A long but interesting article, worth a read in its original. Even at the height of all this, one caveat was consistently repeated: Zakaria, which argued that resistance to the new order was far more widespread than had been recognized.
Gideon Force disrupted Italian supply lines and collected intelligence. Inafter the disbandment of Gideon Force, Wavell — who had since been appointed Commander-in-Chief of the India Command — requested the services of Wingate in Burma.
It was intended that he would raise irregular forces to operate behind the Japanese lines, in a manner similar to Gideon Force. After returning to Delhi, he presented his proposals to Wavell.
Wingate took charge of the training of the troops in the jungles of central India during the rainy season. Half of the Chindits were British: The other portion of the force consisted of the 3rd Battalion, the 2nd Gurkha Rifles a battalion that had only just been raised and the 2nd Battalion, the Burma Rifles a composite unit formed from several depleted battalions of Burmese troops that had retreated into India in Wingate trained this force as long-range penetration units that were to be supplied by stores parachuted or dropped from transport aircraft, and were to use close air support as a substitute for heavy artillery.
The force was instead formed into eight columns, each of which was organised as: This included a personal weapon, such as the SMLE rifle or Sten Gunammunition, grenadesa machete or Gurkha kukri knife, seven days' rations, groundsheet, change of uniform and other assorted items.
Much of this load was carried in an Everest carrier, which was essentially a metal rucksack frame without a pack. Two or more columns were commanded by a group headquarters, which in turn was commanded by the brigade headquarters.
Operation Longcloth[ edit ] Brigadier Orde Wingate The original intent had been to use the Chindits as a part of a larger offensive. When this offensive was cancelled, Wingate convinced General Wavell to send the Chindits into Burma anyway. Accordingly, on 8 FebruaryOperation Longcloth commenced and 3, Chindits, Wingate with them, began their march into Burma.
The Chindits crossed the Chindwin River on 13 February and faced the first Japanese troops two days later. Two columns marched to the south and received their air supply drops in broad daylight to create an impression that they were the main attack.
They even had a man impersonating a British general along with them. The RAF mounted air attacks on Japanese targets to support the deception. These columns were to swing east at the beginning of March and attack the main north-south railway in areas south of the main force.
One column successfully carried out demolitions along the railway, but the other column was ambushed. Half of the ambushed column returned to India. Five other columns proceeded eastward. Two, those of Michael Calvert and Bernard Fergussonproceeded towards the main north-south railway in Burma.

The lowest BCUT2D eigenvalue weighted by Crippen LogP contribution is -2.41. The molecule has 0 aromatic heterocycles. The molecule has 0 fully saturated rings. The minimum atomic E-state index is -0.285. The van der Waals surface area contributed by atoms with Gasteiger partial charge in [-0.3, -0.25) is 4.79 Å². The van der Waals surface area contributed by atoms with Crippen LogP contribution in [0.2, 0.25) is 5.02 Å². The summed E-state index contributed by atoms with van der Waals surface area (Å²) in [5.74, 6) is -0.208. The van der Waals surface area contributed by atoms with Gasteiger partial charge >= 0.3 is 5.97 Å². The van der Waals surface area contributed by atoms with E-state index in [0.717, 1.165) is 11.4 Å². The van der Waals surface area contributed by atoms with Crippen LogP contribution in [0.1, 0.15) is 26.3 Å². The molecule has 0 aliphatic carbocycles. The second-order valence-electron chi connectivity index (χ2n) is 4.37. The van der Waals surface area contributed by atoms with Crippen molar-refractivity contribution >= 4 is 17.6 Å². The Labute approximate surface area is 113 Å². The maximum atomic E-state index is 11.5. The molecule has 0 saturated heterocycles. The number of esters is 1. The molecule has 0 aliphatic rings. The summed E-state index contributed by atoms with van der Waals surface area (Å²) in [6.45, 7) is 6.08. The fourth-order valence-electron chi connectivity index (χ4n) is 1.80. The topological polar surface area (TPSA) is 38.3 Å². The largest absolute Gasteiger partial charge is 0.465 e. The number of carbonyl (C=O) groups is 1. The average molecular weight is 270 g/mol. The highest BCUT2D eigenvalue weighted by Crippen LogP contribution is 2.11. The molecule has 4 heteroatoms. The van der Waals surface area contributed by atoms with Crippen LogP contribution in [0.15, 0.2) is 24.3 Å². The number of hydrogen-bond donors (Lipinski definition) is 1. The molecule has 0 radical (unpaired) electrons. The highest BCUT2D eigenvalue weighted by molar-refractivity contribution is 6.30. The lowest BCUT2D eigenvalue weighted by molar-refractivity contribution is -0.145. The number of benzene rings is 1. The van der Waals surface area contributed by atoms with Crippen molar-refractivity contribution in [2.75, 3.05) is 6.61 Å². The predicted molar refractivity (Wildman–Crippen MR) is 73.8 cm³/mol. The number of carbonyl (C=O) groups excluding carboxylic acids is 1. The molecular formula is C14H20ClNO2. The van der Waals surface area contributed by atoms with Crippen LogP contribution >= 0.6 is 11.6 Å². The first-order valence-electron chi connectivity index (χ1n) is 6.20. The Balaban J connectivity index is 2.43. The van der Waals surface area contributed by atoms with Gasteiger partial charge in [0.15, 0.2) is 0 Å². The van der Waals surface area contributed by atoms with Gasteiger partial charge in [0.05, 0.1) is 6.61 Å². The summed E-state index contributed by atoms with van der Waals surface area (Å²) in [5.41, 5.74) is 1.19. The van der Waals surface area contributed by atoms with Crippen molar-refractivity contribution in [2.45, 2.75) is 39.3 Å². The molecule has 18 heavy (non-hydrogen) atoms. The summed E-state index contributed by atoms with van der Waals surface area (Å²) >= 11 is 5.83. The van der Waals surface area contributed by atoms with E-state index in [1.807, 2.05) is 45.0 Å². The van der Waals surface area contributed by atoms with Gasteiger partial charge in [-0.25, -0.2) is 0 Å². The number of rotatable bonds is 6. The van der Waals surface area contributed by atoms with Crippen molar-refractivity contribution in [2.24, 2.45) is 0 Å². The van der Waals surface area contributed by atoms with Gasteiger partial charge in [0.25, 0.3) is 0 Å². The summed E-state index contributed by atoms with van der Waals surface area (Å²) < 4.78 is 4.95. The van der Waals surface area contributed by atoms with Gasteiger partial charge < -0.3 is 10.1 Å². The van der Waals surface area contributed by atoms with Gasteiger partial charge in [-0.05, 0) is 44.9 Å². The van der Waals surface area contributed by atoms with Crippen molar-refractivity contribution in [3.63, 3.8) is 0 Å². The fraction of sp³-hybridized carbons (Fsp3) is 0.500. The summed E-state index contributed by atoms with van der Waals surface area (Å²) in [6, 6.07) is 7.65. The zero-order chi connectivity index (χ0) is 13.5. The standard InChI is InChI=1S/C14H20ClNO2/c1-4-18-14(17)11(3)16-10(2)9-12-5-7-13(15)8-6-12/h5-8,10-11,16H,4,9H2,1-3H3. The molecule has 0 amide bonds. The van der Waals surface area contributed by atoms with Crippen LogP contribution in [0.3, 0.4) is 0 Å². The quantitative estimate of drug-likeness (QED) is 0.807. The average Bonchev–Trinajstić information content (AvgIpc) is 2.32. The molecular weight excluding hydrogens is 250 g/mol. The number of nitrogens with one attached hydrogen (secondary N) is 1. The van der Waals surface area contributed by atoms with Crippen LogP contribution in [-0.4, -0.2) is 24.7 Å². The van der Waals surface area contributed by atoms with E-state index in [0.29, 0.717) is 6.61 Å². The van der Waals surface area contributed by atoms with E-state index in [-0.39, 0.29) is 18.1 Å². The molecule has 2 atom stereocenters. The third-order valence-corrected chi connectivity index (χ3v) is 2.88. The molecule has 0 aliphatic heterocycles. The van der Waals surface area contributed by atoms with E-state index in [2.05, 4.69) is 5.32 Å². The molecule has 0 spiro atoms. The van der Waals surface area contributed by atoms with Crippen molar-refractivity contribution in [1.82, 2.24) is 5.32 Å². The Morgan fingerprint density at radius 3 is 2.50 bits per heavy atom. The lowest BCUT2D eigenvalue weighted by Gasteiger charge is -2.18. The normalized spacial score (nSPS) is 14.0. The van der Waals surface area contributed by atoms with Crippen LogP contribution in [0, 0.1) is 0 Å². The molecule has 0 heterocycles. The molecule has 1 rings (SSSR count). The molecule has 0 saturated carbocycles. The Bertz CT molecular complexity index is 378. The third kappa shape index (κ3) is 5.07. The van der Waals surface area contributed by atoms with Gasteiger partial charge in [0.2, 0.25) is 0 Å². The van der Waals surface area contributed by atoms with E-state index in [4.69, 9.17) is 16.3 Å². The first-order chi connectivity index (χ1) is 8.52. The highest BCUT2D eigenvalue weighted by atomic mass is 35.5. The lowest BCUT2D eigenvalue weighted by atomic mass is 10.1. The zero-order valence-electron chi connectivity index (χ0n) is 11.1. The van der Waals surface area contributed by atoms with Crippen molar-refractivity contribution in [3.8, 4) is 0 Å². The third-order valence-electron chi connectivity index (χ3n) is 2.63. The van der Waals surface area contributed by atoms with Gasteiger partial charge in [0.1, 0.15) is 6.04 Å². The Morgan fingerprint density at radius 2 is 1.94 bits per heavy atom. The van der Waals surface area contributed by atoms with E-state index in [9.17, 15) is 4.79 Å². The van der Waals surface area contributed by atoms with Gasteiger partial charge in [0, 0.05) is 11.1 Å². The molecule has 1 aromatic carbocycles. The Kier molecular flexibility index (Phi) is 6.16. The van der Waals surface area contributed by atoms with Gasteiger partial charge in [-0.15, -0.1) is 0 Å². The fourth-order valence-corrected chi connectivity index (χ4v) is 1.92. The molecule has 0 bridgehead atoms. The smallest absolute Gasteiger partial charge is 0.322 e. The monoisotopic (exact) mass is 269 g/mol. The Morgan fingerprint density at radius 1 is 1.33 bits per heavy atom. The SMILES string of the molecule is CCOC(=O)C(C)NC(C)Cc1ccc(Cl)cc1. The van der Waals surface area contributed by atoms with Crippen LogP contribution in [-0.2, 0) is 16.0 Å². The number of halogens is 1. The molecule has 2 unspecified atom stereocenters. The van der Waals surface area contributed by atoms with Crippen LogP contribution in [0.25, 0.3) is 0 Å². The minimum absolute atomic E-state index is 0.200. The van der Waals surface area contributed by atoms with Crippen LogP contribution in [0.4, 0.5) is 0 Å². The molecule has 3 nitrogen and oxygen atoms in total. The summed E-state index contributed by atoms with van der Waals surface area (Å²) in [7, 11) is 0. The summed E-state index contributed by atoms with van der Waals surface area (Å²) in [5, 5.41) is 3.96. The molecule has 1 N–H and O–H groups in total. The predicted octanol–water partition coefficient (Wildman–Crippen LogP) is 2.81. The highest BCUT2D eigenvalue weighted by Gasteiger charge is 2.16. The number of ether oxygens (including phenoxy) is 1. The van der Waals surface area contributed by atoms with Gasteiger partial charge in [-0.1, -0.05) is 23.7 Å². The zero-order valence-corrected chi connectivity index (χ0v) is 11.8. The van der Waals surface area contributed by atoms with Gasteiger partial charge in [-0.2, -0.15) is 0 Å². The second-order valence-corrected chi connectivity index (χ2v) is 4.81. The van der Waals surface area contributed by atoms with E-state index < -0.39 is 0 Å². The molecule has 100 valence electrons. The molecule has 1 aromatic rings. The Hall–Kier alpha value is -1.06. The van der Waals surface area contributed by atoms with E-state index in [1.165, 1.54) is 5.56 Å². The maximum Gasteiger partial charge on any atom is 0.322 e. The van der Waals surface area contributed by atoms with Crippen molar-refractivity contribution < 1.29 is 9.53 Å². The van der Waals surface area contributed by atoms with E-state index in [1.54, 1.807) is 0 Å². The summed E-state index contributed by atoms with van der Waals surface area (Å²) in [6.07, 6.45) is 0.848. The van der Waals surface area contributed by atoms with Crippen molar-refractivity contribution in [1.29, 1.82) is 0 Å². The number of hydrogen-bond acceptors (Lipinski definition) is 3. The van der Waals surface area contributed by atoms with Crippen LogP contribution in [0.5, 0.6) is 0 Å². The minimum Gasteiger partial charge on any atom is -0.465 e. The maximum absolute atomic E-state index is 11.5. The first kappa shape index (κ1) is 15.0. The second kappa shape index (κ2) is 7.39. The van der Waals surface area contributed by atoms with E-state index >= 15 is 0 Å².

On 4 March, Calvert's column reached the valley and demolished the railway in 70 places. Fergusson arrived two days later to do the same. Despite these successes, however, the railway was only temporarily disabled, and resumed operation shortly afterwards.
On many occasions, the Chindits could not take their wounded with them; some were left behind in villages. Wingate had, in fact, issued specific orders to leave behind all wounded, but these orders were not strictly followed. Since there were often no established paths in the jungle along their routes, many times they had to clear their own with machetes and kukris and on one occasion, a commandeered elephant.
A single RAF squadron of six planes supplied them by air. Once in Burma, Wingate repeatedly changed his plans, sometimes without informing all the column commanders.
The majority of two of the columns marched back to India after being ambushed by the Japanese in separate actions. After the railway attacks, Wingate decided to cross his force over the Irrawaddy River. However, the area on the other side of the river turned out to be inhospitable to operations.
Water was difficult to obtain and the combination of rivers with a good system of roads in the area allowed the Japanese to force the Chindits into a progressively smaller "box". In late March, Wingate made the decision to withdraw the majority of the force, but sent orders to one of the columns to continue eastward.
The operations had reached the range limit of air supply and prospects for new successful operations were low, given the Japanese pressure. The columns were generally left to make their own way back to India. On the journey back, the most difficult actions involved crossing back over the Irrawaddy River.
The Japanese had observers and patrols all along the river bank and could quickly concentrate once an attempt at a crossing was detected.
Gradually, all the columns broke up into small groups. Wingate's headquarters returned to India on its own ahead of most of the columns. Through the spring and even into the autumn ofindividual groups of men from the Chindits made their way back to India.Reynolds Pens - Buy Reynolds Pens at India's Best Online Shopping Store.
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